Latin America Independence

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  • HAITI AND SANTO DOMINGO

    HAITI AND SANTO DOMINGO
    François Dominique Toussaint-Louverture took charge of a slave revolt in the French side of the island of Hispaniola and led it between 1793 and 1802. He faced the Spanish, the English and the French, until his capture, exile and death in France. In 1803, Jean Jacques Dessalines finally defeated the French troops and, in 1804, declared the independence of Haiti. It was, then, second independent country in America, in this case,
  • INDEPENDENCE IN LATIN AMERICA

    INDEPENDENCE IN LATIN AMERICA
    The independence of Latin America was the historical process of the rebellion of its inhabitants against Spanish colonial rule and the formation of independent nation states. It began with the proclamation of Sovereign Together in 1809.
  • CAUSES OF INDEPENDENCE IN LATIN AMERICA

    CAUSES OF INDEPENDENCE IN LATIN AMERICA
    In the independence of Latin America, as in any complex process, many Causes can be distinguished, including: Economic. Bourbon reforms stifled the economy of the colonies.
  • CAUSES OF INDEPENDENCE IN LATIN AMERICA

     CAUSES OF INDEPENDENCE IN LATIN AMERICA
    Social. There was resentment for the prerogatives of the Spanish. the
    disputes between Spaniards and Creoles for straight positions
    extended to all areas.
  • THE LACK OF KING, OCCASION OF THE AMERICAN BOARDS

    THE LACK OF KING, OCCASION OF THE AMERICAN BOARDS
    When proclaiming the Sovereign Juntas, the South American Creoles carried out three theses: The rejection of Napoleon's claims of America, the loyalty to Fernando VII and, most importantly, the illegitimacy of both Joseph Bonaparte and the colonial authorities appointed by the Spanish king, that he no longer had any power.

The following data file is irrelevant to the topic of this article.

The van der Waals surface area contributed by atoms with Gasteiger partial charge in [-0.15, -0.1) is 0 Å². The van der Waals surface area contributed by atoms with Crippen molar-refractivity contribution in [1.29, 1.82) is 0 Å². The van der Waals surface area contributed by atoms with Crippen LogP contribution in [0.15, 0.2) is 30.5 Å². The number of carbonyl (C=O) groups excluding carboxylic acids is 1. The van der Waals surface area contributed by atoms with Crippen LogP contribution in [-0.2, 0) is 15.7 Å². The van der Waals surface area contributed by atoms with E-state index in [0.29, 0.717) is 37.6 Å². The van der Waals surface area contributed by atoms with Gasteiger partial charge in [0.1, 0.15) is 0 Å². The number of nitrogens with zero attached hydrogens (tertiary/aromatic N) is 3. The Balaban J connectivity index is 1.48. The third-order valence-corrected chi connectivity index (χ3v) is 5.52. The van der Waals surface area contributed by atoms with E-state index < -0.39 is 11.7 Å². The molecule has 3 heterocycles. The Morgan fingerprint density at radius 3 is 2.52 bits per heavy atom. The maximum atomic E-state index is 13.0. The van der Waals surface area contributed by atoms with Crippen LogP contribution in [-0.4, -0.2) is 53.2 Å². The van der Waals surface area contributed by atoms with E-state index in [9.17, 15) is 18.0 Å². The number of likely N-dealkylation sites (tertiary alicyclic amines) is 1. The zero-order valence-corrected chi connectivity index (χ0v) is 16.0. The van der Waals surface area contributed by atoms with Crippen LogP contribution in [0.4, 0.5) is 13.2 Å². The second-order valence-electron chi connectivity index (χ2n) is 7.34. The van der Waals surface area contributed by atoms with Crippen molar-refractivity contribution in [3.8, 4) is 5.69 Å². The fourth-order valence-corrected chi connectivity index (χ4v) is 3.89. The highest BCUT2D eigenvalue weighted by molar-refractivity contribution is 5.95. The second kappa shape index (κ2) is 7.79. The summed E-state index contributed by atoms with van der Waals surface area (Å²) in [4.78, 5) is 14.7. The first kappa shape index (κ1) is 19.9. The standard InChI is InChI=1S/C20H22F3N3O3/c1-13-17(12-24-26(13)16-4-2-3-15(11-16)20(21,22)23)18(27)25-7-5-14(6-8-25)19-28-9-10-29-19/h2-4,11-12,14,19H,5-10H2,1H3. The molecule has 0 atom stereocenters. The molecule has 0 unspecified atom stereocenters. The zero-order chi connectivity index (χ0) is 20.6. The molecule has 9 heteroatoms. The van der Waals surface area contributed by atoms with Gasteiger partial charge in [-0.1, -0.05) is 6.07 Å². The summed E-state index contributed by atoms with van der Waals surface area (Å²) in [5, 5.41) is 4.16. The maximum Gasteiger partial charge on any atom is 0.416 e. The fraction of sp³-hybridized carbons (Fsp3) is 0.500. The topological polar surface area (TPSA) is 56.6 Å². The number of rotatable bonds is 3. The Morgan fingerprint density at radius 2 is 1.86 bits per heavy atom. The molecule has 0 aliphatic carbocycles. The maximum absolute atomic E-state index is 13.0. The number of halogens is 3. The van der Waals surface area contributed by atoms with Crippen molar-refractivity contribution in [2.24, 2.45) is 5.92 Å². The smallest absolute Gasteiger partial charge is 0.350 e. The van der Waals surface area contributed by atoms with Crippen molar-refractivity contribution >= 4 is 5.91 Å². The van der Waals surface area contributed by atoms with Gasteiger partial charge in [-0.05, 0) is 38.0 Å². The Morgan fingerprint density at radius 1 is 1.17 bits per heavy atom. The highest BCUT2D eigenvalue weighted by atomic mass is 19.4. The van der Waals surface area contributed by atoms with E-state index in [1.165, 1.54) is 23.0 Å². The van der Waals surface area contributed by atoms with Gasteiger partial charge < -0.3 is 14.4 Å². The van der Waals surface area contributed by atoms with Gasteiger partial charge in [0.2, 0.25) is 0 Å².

• INDEPENDENCE IN LATIN AMERICA

    INDEPENDENCE IN LATIN AMERICA
    Some of them - especially the first that of Quito - were
    repressed by fire and blood by the Spanish authorities. The process
    continued until it became a true continental war.
  • FROM THE TABLES TO THE WARS OF INDEPENDENCE

    FROM THE TABLES TO THE WARS OF INDEPENDENCE
    The Spanish authorities fiercely repressed the first of the cities to form a Sovereign Board. They tried to prevent contagion. The viceroys of Lima and Bogotá immediately sent troops with the order to besiege Quito and not allow "a grain of salt" to enter. After the defeat, the armies of Lima and Bogotá occupied the city
  • MEXICAN INDEPENDENCY

    MEXICAN INDEPENDENCY
    The priest Miguel Hidalgo was placed in front of the Indians and peasants and launched, as we saw, the "cry of independence" in the town of Dolores. Over three years, he achieved triumphs with his army and occupied several cities in Mexico, but was defeated in Guadalajara and executed by the royalist authorities in 1811.
  • ARGENTINA, PARAGUAY AND URUGUAY

    ARGENTINA, PARAGUAY AND URUGUAY
    The first Junta of Buenos Aires (05-251810) organized three military campaigns to subdue the Spanish forces in the interior, but they were not successful. However, a revolution spontaneously broke out in Asunción (05-14-1811), and the resulting government remained independent. This is how the Republic of Paraguay was created.
  • INDEPENDENCE OF SOUTH AMERICA

    INDEPENDENCE OF SOUTH AMERICA
    When Fernando VII returned to the throne in 1814, patriotic military campaigns subsisted in Venezuela and the Río de la Plata. In the first, Simón Bolívar -Member of the Caraqueña Panels of 1811- was appointed the new military leader, and in 1813 he liberated Mérida
  • BRAZIL: MONARCHICAL INDEPENDENCE

    BRAZIL: MONARCHICAL INDEPENDENCE
    When Napoleon invaded Portugal, Juan VI took refuge in Brazil (1807) and later promoted a legal reform (1815) by declaring Brazil as the territorial base of the "Empire of Brazil, Portugal and the Algarve". Thus, Rio de Janeiro becomes the seat of an absolute monarchy, as well as those of Europe